Friday, May 13, 2016

Navy SEAL Trainee Deaths Led to Review of Procedures

Navy Reviews What Procedures Might Need to Be Improved After Three Deaths of SEAL Trainees
ABC News
By Luis Martinez
May 13, 2016

“In the wake of the recent suicide we have acknowledged opportunities to improve out-process and recovery procedures for students who disenrolled -- specifically improving accountability for sleep-deprived Sailors,” Capt. Jay Hennessey,
The Navy is reviewing procedures for keeping track of trainees who do not make it through the grueling course to become SEALs in the wake of three deaths involving sailors who participated in the last four training classes, military officials said.

Two of the deaths involved trainees who had recently not made it through BUDS -- Basic Underwater Demolition/SEAL -- training that selects the sailors who will join the elite special operations unit.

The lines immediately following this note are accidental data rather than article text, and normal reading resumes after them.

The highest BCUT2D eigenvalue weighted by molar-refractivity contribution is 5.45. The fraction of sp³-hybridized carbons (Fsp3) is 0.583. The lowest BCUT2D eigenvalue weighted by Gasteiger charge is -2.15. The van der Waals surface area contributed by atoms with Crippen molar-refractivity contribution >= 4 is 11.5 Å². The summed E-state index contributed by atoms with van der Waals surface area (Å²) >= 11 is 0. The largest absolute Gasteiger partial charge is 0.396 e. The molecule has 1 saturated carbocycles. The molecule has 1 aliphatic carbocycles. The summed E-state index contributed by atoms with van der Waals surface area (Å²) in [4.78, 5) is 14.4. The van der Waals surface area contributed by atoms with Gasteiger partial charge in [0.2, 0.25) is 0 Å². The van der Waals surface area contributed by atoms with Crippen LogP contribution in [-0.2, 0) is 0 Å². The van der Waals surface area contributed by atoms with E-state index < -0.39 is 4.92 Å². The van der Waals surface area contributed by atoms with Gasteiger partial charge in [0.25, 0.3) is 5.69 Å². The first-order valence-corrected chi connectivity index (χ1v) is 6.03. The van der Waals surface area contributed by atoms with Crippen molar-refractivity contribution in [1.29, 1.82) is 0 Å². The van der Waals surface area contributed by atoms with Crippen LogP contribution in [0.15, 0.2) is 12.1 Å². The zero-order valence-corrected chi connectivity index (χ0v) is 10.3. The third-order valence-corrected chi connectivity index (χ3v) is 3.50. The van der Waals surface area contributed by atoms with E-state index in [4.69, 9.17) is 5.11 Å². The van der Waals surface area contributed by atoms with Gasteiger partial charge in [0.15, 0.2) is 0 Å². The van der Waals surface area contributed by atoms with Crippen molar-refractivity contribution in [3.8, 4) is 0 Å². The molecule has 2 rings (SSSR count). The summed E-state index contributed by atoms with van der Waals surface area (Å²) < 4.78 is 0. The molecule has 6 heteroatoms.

In April, Seaman Daniel DelBianco, 23, committed suicide after he did not make it through "hell week," the intense week-long climax to BUDS during which prospective SEALs endure extreme sleep deprivation and tough physical conditions to see if they can carry out their military training under exhausting conditions. Trainees who successfully complete the BUDS course must then pass an additional six-month course to actually qualify to become SEALs.

In November, Petty Officer 2nd Class Caplen Weare died in a car accident while driving intoxicated, the accident occurred three days after he had voluntarily dropped out of the BUDS course, officials said.
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